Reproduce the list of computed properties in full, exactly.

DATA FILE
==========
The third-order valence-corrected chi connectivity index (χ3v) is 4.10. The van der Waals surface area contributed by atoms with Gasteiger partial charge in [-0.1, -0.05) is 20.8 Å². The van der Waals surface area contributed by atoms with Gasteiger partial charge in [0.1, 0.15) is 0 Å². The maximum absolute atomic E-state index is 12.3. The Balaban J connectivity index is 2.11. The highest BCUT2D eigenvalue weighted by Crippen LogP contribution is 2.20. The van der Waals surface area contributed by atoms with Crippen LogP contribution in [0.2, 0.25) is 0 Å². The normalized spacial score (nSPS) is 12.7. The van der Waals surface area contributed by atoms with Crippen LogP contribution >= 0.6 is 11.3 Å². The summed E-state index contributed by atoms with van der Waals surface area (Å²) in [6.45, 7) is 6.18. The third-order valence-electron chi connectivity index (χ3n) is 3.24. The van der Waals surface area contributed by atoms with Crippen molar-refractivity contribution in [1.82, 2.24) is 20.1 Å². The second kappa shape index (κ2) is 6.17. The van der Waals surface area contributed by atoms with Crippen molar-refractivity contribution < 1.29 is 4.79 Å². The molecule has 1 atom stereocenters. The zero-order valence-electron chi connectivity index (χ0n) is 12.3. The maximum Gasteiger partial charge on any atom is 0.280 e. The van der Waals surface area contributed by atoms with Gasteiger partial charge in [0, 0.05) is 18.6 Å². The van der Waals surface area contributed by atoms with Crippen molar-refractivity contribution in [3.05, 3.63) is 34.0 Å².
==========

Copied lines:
The third-order valence-corrected chi connectivity index (χ3v) is 4.10. The van der Waals surface area contributed by atoms with Gasteiger partial charge in [-0.1, -0.05) is 20.8 Å². The van der Waals surface area contributed by atoms with Gasteiger partial charge in [0.1, 0.15) is 0 Å². The maximum absolute atomic E-state index is 12.3. The Balaban J connectivity index is 2.11. The highest BCUT2D eigenvalue weighted by Crippen LogP contribution is 2.20. The van der Waals surface area contributed by atoms with Crippen LogP contribution in [0.2, 0.25) is 0 Å². The normalized spacial score (nSPS) is 12.7. The van der Waals surface area contributed by atoms with Crippen LogP contribution >= 0.6 is 11.3 Å². The summed E-state index contributed by atoms with van der Waals surface area (Å²) in [6.45, 7) is 6.18. The third-order valence-electron chi connectivity index (χ3n) is 3.24. The van der Waals surface area contributed by atoms with Crippen molar-refractivity contribution in [1.82, 2.24) is 20.1 Å². The second kappa shape index (κ2) is 6.17. The van der Waals surface area contributed by atoms with Crippen molar-refractivity contribution < 1.29 is 4.79 Å². The molecule has 1 atom stereocenters. The zero-order valence-electron chi connectivity index (χ0n) is 12.3. The maximum Gasteiger partial charge on any atom is 0.280 e. The van der Waals surface area contributed by atoms with Gasteiger partial charge in [0, 0.05) is 18.6 Å². The van der Waals surface area contributed by atoms with Crippen molar-refractivity contribution in [3.05, 3.63) is 34.0 Å².